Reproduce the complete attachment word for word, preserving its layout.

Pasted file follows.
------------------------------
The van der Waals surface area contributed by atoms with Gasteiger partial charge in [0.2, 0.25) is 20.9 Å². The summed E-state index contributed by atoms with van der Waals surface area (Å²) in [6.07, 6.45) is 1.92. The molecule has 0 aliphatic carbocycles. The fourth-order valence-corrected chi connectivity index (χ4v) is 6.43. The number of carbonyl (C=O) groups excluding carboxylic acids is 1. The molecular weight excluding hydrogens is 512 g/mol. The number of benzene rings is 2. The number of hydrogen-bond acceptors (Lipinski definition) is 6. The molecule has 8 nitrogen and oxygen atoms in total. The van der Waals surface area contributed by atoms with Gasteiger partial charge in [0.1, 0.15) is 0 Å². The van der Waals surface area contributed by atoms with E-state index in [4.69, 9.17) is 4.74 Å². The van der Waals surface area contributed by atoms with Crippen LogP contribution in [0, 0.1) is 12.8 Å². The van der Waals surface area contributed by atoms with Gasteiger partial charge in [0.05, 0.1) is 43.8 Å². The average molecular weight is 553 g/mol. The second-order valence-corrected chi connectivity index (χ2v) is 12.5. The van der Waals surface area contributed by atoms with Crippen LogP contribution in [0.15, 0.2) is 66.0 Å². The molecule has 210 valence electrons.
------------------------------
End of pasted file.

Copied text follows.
The van der Waals surface area contributed by atoms with Gasteiger partial charge in [0.2, 0.25) is 20.9 Å². The summed E-state index contributed by atoms with van der Waals surface area (Å²) in [6.07, 6.45) is 1.92. The molecule has 0 aliphatic carbocycles. The fourth-order valence-corrected chi connectivity index (χ4v) is 6.43. The number of carbonyl (C=O) groups excluding carboxylic acids is 1. The molecular weight excluding hydrogens is 512 g/mol. The number of benzene rings is 2. The number of hydrogen-bond acceptors (Lipinski definition) is 6. The molecule has 8 nitrogen and oxygen atoms in total. The van der Waals surface area contributed by atoms with Gasteiger partial charge in [0.1, 0.15) is 0 Å². The van der Waals surface area contributed by atoms with E-state index in [4.69, 9.17) is 4.74 Å². The van der Waals surface area contributed by atoms with Crippen LogP contribution in [0, 0.1) is 12.8 Å². The van der Waals surface area contributed by atoms with Gasteiger partial charge in [0.05, 0.1) is 43.8 Å². The average molecular weight is 553 g/mol. The second-order valence-corrected chi connectivity index (χ2v) is 12.5. The van der Waals surface area contributed by atoms with Crippen LogP contribution in [0.15, 0.2) is 66.0 Å². The molecule has 210 valence electrons.